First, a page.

The depth of the pool varies depending on the flow of the springs, which feed Travertine Creek. In dry years, the creek is reduced to a trickle but in good years, the pool may be 7 or 8 feet deep. 

Picnic tables, a parking lot and restrooms make it easy for visitors to enjoy this beautiful area. The water attracts waders and swimmers while the shady trees along the creek provide comfort for spectators. There are no lifeguards so visitors swim at their own risk.

Downstream, Garfield Falls, Bear Falls and Panther Falls offer more in-the-water opportunities. Lake of the Arbuckles, part of the Chickasaw NRA also has swimming beaches at the Point and Buckhorn campgrounds. But for old-fashioned fun, Little Niagara is the winner.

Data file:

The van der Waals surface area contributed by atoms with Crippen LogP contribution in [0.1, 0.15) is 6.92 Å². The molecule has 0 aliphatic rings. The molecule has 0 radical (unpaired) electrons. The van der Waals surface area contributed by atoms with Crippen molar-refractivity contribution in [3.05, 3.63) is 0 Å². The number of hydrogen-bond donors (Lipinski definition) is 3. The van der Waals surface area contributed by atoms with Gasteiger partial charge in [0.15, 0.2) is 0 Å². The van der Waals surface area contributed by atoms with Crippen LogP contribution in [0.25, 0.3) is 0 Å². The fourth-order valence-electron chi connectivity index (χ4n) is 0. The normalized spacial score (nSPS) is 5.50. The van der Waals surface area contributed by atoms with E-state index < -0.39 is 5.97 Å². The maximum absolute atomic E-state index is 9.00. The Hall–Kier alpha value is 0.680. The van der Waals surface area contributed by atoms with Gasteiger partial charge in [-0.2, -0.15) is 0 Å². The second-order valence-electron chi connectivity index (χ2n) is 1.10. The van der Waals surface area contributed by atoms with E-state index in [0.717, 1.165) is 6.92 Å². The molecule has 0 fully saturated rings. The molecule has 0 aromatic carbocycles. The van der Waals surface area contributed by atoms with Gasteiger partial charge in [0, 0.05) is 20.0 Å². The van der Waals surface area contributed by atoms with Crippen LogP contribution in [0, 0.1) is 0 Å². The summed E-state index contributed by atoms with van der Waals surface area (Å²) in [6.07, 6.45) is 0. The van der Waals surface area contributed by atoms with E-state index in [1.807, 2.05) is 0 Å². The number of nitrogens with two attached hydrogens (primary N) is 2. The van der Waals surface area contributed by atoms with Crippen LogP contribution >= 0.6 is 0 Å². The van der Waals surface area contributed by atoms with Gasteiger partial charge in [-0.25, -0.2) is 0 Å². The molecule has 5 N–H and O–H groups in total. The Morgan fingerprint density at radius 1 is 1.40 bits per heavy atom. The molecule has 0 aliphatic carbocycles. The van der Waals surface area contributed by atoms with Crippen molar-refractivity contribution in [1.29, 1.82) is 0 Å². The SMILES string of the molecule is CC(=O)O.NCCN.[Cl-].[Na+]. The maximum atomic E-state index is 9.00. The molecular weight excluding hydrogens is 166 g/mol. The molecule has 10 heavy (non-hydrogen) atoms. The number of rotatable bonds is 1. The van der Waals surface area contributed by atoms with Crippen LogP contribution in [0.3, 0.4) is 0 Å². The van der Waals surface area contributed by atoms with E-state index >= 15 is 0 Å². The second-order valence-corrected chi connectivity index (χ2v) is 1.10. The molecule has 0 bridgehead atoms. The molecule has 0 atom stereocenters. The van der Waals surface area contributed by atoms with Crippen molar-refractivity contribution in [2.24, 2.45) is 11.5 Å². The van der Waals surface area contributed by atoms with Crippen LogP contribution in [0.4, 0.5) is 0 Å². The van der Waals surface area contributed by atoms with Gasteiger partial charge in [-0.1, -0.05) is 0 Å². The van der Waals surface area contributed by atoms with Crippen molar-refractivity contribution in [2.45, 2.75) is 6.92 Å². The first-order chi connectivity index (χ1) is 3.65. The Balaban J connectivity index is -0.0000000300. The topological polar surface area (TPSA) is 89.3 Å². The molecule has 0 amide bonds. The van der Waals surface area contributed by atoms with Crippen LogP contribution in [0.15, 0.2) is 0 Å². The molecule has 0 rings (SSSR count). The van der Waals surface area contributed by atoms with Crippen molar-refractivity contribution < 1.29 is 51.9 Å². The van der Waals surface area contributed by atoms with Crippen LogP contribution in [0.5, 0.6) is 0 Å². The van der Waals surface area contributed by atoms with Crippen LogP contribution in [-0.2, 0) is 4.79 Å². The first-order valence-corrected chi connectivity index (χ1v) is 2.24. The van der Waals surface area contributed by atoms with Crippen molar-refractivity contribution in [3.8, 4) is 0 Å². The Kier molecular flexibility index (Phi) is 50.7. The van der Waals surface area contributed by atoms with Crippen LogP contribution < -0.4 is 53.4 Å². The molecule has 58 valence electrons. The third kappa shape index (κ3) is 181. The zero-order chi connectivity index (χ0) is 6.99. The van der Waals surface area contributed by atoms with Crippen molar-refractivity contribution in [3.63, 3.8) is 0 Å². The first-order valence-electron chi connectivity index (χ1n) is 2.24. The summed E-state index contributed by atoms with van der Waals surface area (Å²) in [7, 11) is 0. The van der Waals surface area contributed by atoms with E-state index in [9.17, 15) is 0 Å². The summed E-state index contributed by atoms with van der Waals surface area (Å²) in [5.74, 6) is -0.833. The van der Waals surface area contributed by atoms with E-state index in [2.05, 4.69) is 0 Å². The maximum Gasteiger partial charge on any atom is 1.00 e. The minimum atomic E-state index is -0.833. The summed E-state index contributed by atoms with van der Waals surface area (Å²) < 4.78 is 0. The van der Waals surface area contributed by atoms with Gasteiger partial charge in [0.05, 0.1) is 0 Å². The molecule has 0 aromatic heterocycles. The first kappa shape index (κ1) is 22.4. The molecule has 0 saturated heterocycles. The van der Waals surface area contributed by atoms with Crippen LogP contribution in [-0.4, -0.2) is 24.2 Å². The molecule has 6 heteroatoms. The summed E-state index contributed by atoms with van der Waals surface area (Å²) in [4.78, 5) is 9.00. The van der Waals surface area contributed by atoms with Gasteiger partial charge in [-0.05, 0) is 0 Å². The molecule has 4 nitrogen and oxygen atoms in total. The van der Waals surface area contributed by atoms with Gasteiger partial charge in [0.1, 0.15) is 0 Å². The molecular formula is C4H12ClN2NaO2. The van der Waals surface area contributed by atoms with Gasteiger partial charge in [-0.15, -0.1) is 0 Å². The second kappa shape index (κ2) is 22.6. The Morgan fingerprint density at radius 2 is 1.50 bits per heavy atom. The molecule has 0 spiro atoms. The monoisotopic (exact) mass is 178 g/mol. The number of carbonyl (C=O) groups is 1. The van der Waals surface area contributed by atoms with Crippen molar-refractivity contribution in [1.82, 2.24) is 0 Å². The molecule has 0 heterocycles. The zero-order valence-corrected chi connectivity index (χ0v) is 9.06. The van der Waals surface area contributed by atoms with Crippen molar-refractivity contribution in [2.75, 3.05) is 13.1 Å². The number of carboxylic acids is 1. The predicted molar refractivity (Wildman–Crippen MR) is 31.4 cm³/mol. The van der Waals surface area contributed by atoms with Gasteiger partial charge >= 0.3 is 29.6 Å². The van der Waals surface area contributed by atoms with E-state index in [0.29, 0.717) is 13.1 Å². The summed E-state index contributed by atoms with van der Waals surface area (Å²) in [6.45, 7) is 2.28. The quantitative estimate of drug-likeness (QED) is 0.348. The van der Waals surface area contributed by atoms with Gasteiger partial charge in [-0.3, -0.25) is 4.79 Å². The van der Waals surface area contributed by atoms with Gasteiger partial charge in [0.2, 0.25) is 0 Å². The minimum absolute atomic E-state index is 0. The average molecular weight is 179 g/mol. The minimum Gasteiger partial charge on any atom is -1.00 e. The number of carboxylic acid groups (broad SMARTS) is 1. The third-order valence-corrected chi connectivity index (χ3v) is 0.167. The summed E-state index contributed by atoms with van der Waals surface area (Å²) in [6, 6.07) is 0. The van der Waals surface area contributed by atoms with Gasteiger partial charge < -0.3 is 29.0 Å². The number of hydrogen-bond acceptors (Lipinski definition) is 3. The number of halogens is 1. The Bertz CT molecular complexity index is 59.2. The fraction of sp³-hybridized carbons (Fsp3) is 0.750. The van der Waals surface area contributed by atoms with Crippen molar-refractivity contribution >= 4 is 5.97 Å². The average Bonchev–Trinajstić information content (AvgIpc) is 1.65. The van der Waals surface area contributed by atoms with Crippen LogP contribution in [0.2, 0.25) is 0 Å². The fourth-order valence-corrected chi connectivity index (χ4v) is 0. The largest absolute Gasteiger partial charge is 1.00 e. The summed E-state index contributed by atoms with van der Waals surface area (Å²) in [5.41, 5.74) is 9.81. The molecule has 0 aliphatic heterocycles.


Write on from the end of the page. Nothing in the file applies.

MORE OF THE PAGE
The park is open year-round and there is no admission charge to visit. The main entrance to the park is at Broadway and Highway 177 in Sulphur, Okla.

Bath Lake | Medicine Park

Medicine Park, Okla., was designed as a resort community in the early 1900s. At one time it bustled with politically prominent, fashionable and even notorious visitors from Oklahoma and Texas. The swimming hole—Bath Lake—has always been the heart of the community even during years when Medicine Park was on life support. 

Candace Davis McCoy, who lived here with her family in the ‘50s, explains what Bath Lake was like then. 

“They had a lifeguard stand with a big umbrella, a swinging bridge and a floating raft anchored in the middle. You climbed to the top of a slide, took a sled with metal wheels and slid down rails. The sled started slow then got faster until you splashed into the water,” she says. “There were penny arcades, hot dogs stands, bathhouses and burro rides around Bath Lake. There was even a monkey house with monkeys in it.”